Commissioner of Taxation) have made more clear the meaning and scope of these definitions. Sections 4 to 9 deal merely with the general administration of the Act. 'Section 10 imposes the tax, and reads as follows:-(1) Subject to the provisions of this Act, land tax shall be levied and paid upon the unimproved value of all lands within the Commonwealth which are owned by taxpayers and which are not exempt from taxation under this . Act.

(-2) The land tax shall be at such rates as are declared by the Parliament.

. · . This is the section which provides for the aggregation of all interests, a principle which In connexion with Crown leaseholds has been objected to by the lessees. (The present rates of tax are imposed by the Land Tax Act 1910-1918, which is distinct from the Act now under discussion).

Section 11 reads-. (1) Land tax shall be payable by the owner of land upon the taxable value of all the land owned by him, and not exempt from taxation under this Act. . (2) The taxable value of all the land owned by a person is-(a) in the case of an absentee-the total sum of the ummproved value of each parcel of the land; (b) in the case of an owner not being an absentee-the balance of the total sum of the unimproved value of each parcel of the land after deducting the sum of Five thousand pounds.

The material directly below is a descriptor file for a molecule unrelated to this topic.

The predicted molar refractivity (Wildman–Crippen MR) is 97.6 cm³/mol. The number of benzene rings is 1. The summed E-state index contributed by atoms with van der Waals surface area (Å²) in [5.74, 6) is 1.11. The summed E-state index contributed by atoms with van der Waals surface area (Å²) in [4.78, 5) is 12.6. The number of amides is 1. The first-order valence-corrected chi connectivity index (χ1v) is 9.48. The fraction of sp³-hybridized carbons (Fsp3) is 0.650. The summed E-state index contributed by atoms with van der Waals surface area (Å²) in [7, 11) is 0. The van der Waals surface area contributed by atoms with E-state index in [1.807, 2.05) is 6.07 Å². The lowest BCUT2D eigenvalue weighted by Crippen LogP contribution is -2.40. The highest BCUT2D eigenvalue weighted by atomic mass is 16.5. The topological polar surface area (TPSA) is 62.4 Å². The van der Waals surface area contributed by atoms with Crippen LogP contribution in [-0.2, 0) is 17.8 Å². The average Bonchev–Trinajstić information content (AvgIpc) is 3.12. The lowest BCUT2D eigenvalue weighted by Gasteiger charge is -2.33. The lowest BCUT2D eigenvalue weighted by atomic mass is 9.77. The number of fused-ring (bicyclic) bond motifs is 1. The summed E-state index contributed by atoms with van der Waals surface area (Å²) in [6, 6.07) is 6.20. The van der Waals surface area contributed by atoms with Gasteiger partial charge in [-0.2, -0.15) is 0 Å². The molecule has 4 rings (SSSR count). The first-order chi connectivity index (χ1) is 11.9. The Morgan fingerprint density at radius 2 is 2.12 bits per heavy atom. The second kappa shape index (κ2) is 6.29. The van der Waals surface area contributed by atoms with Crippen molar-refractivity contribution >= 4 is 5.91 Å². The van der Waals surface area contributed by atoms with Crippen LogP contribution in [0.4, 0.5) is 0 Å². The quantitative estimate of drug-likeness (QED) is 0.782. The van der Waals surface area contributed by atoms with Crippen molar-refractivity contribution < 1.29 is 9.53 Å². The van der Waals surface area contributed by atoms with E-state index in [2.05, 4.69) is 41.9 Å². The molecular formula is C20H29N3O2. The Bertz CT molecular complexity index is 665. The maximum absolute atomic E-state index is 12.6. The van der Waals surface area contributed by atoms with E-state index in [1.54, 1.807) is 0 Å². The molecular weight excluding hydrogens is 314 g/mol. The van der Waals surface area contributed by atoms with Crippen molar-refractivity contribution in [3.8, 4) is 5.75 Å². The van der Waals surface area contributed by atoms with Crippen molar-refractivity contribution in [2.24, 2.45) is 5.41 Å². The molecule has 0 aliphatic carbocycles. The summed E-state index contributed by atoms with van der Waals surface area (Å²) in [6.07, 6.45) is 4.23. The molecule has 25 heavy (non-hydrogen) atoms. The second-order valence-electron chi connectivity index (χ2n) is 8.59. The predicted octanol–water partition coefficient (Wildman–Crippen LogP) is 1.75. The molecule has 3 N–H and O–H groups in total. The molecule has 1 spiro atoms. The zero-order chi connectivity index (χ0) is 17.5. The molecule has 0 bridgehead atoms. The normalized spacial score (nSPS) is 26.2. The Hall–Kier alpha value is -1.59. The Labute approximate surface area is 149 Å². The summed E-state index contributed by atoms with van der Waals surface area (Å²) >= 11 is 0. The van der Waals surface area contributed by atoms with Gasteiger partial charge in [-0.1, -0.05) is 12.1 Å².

-(3) Every part of a holding which is separately held by any occupier, tenant, lessee or owner, shall be deemed to be a pareel.


Section 12-Land tax shall be charged on land as owned at noon on the thirtieth day of June immediately preceding the financial year in and for which the tax is levied.

The proviso to this section is now unimportant. Section 13 contains a list of institutions and public bodies which are not liable to tax on their lands. The important part for the purposes of this inquiry is sub-section (a), whi?h for the exemption of" all land owned by a State, or by a municipal, local, or other pub.Jw authonty of a State." ·

Section 14 qualifies the exemption granted . In the preceding section, and reads as follows:-With respect to land which under the last preceding section is exempt from land tax:-(a) the e-xemption shall be limited to the owner specified in that section and shall not extend to any other

person who is the owner of any estate or interest in the land. · (b) in the case of land owned by or vested in the Crown on any express or implied trust, the person entitled in equity to the rents and profits of the land shall, for the purposes of Act, and to the _extent to which he is so entitled, be deemed to be the ower of the land and be hable to land tax m respect